Winston Leonard Spencer Churchill, the man who straightened his spine and defied the Nazis with a rousing speech--before Britain's war machine was ready to take them on--was one of the great war-time leaders of the 20th Century.
His career had ups and downs, and one of the downs was his defeat in 1945, the first post-war campaign for reelection for Prime Minister. Rather than feel he had been treated with ingratitude, he said that the British people had had a very rough time of it, and he understood their need for change. The nation needed to heal. He was reelected in 1951 and continued to have a distinguished career. How did Churchill maintain his perspective? In his own words:
To be really happy and really safe, one ought to have at least two or three hobbies, and they must all be real.
Churchill's hobbies included bricklaying, painting, writing, reading, trading bon mots, and sketching. Unfortunately, for too many people in the financial industry, their hobbies aren't so wholesome. One hedge fund manager noticed that I've started updating and publishing some of the books I've written over the past thirty years. He sniffed and asked where I had found the time to write so many books. I pointed out I don't smoke pot, do blow, pay people for sex or gamble all night, one or more (or all) habits several hedge fund managers adopted. Just ask Eliot Spitzer, former Governor of New York and former New York Attorney General, how time consuming doing damage control for the wrong sort of hobby can be.
It's astonishing that many "successful' people actually live squalid lives. Churchill observed:
As for the unfortunate people who can command everything they want, who can gratify every caprice and lay their hands on almost every object of desire -- for them a new pleasure, a new excitement is only an additional satiation. In vain they rush frantically round from place to place, trying to escape from the avenging boredom by mere clatter and motion. For them discipline in one form or another is the most hopeful path.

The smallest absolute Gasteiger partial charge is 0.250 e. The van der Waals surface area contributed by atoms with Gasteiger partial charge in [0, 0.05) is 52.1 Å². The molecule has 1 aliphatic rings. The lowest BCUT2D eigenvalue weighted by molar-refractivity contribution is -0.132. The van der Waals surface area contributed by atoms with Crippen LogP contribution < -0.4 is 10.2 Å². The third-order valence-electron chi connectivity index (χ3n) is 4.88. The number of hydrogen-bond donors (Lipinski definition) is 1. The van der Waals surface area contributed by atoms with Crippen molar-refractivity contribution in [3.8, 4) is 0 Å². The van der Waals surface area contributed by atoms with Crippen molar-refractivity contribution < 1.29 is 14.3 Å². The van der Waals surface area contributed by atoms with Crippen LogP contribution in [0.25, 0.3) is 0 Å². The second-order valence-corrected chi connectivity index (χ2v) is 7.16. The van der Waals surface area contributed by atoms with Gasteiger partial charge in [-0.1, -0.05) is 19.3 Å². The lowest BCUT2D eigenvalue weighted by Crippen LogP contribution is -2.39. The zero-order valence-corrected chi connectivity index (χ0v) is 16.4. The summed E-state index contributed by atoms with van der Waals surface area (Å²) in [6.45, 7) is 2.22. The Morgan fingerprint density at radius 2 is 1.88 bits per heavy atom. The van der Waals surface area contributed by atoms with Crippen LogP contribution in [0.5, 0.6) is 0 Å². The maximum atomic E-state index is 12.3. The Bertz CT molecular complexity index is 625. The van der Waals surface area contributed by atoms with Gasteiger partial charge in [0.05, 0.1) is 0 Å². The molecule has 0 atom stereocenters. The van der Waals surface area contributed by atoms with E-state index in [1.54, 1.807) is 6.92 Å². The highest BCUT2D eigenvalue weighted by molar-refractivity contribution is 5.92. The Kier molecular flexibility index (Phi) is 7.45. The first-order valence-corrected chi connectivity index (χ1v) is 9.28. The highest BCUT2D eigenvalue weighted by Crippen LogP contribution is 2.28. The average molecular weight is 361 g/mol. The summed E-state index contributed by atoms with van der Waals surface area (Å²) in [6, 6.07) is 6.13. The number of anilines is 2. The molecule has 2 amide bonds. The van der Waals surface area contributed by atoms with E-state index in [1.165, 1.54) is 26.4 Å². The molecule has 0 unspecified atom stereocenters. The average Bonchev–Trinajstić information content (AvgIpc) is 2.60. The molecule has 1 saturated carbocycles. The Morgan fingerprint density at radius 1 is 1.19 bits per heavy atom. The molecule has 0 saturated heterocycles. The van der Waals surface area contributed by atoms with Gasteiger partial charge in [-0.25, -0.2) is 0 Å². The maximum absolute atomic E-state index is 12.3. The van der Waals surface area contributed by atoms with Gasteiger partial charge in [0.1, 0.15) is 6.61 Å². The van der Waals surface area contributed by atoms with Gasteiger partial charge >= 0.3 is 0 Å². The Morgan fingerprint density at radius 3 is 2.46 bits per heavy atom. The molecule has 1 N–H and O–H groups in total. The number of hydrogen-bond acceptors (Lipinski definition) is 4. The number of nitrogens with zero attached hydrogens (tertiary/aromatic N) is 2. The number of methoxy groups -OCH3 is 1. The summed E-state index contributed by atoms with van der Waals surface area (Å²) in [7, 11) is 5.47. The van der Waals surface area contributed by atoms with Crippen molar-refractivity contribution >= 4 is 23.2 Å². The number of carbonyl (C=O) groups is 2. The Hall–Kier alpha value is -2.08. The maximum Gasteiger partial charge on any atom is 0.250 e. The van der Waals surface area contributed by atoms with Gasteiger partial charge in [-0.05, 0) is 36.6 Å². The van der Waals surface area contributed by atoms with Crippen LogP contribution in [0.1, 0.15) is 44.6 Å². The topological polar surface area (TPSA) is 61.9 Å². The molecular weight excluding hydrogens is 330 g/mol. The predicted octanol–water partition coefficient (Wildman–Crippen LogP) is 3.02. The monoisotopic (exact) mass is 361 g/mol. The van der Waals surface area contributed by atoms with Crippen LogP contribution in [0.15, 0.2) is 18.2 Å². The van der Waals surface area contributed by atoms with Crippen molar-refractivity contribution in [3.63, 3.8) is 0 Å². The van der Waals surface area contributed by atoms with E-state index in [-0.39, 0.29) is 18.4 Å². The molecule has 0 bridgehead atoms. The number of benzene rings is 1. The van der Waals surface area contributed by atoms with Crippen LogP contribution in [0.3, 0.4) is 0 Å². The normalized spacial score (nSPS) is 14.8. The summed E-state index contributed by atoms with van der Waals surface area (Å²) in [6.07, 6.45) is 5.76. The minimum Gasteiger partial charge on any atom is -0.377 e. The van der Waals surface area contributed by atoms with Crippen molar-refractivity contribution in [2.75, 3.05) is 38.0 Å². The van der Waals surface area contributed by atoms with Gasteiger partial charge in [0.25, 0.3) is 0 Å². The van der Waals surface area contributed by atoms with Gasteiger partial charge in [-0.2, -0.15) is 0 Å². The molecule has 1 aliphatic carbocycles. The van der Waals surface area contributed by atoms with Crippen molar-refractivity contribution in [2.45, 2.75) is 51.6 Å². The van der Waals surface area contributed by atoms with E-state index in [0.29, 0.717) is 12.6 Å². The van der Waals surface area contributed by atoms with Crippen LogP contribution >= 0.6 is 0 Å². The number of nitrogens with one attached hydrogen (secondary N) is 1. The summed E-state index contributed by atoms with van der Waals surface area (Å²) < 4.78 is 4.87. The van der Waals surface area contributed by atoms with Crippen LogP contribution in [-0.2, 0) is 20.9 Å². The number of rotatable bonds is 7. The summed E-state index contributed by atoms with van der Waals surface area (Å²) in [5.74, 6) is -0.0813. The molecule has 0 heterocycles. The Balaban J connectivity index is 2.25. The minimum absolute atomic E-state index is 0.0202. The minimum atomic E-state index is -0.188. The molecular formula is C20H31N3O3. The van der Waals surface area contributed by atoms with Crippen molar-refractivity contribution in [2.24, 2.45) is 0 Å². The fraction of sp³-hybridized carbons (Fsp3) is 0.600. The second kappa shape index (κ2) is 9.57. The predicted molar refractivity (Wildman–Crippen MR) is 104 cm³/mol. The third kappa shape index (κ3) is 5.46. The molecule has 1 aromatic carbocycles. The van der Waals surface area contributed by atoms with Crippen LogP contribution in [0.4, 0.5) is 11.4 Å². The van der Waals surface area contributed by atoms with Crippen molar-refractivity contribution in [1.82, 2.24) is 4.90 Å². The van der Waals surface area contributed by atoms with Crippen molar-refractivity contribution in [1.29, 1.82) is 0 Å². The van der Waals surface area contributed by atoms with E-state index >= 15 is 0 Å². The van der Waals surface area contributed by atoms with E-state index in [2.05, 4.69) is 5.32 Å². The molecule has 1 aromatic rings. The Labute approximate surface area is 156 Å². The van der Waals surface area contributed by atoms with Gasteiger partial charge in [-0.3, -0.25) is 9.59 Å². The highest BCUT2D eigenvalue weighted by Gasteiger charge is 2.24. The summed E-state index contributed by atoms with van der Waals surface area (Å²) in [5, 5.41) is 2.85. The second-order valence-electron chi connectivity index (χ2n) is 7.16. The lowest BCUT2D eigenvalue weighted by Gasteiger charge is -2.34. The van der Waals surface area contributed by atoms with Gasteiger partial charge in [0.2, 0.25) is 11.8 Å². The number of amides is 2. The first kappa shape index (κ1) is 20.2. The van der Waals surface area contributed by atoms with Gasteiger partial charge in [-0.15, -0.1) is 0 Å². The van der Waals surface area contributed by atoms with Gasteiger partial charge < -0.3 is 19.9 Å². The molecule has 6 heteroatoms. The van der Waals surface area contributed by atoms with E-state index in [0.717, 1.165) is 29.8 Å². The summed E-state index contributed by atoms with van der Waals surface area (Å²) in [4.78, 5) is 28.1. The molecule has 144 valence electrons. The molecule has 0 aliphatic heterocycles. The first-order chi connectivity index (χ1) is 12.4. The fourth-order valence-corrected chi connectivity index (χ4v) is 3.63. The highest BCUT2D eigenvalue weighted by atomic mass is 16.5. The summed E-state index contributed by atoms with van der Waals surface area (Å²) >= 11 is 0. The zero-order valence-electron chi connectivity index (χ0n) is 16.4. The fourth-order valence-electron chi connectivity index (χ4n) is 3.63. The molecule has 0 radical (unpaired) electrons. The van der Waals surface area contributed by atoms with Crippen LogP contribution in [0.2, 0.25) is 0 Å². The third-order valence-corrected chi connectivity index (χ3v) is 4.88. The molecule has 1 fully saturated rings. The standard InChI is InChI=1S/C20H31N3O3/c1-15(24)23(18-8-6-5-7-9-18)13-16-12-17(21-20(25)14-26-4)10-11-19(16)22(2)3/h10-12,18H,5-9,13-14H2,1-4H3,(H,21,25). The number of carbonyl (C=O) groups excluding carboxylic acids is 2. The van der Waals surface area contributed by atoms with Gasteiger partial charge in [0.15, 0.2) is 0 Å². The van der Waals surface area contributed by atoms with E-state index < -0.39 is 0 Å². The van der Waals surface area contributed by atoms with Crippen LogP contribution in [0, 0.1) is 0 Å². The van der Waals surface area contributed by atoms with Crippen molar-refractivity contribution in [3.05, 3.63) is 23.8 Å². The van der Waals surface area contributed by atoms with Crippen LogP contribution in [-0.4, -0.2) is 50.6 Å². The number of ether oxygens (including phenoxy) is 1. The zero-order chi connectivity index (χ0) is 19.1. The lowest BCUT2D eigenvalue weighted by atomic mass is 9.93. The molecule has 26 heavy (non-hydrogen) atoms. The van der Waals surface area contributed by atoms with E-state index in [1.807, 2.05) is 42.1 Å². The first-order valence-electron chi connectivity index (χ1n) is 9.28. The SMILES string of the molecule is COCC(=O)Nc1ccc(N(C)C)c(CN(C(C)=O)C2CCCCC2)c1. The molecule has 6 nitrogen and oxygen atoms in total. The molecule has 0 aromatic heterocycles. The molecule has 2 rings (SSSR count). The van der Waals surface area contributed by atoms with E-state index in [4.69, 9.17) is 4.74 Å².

One of my hobbies is writing fiction. (I'm traditionally published in non-fiction.) My recent fiction debut was inspired by real events, specifically the Vatican Bank scandals and other scandals in the Catholic Church.
My father was a physician and surgeon. He was Jesuit educated at Loyola University and introduced me to the memory arts as soon as I could talk. During WWII, he was a Chief of Surgical Service for the American Army in the European Theater of Operations during the campaigns in the Rhineland and Central Europe. I mention that, because he was a member of the Third Order of St. Francis and didn't believe in violence, yet he was also a brave man of principle.
A couple of members of the Chicago mob tried to blackmail him into providing out-of-hospital surgical treatment for gunshot wounds. A friend of my father's was already known in Chicago as the go-to surgeon for that, but my father had a treatment office in our home (in addition to hospital facilities) and was known to be a good surgeon, especially after his war experience. The mobsters hinted that something could easily happen to one of his children (seven at the time before the family grew to nine children) or his wife. They also offered him a lot of money.
It is (or at least at the time was) illegal to fail to report gunshot wound treatments done in a doctor's office, and my father refused to cooperate. He said that once one cooperates with the mob, even with something that seems innocuous, it never ends. He discussed it with my mother, then pregnant with my younger brother. Shortly thereafter, he told the mob that it could do what it liked, but if anything happened to a member of his family, would they ever have confidence again that his friends in the Chicago physicians' community were giving them appropriate medical care? My father heard nothing more from them.
My father died in 1965. When the Vatican Bank scandal of the 1980's blew up and the Vatican didn't come forward after the murder of Roberto Calvi, I was struck by the contrast between how my father behaved--with much more personally at stake--versus how the Pope and Archbishop Paul Marcinkus, a Chicago native, conducted themselves. In the decades since the 1980's, it seems the Vatican can be relied upon to provide material for writers.
Endnote: My debut fiction book, Archangels: Rise of the Jesuits, has just been released in print form. The e-Book is FREE on January 23 and 24. Here's a blurb: Italian intelligence specialist and former Jesuit student Michael Visconte is shocked by the brutal murder of a Jesuit priest, who turns out to be a hedge fund manager for the Vatican. The victim, Father Matteo Pintozzi, achieved an unblemished record of extraordinary returns. The next day, Michael is visited by two Jesuits who ask him to investigate the murder, and Michael soon finds himself in the middle of a struggle for power and control over the finances of the Vatican. Unfortunately, his lucky break--one that should provide critical evidence--blurs the line between good and evil and not only endangers the lives of Michael and the Jesuits, but also imperils the lives of his wife and children.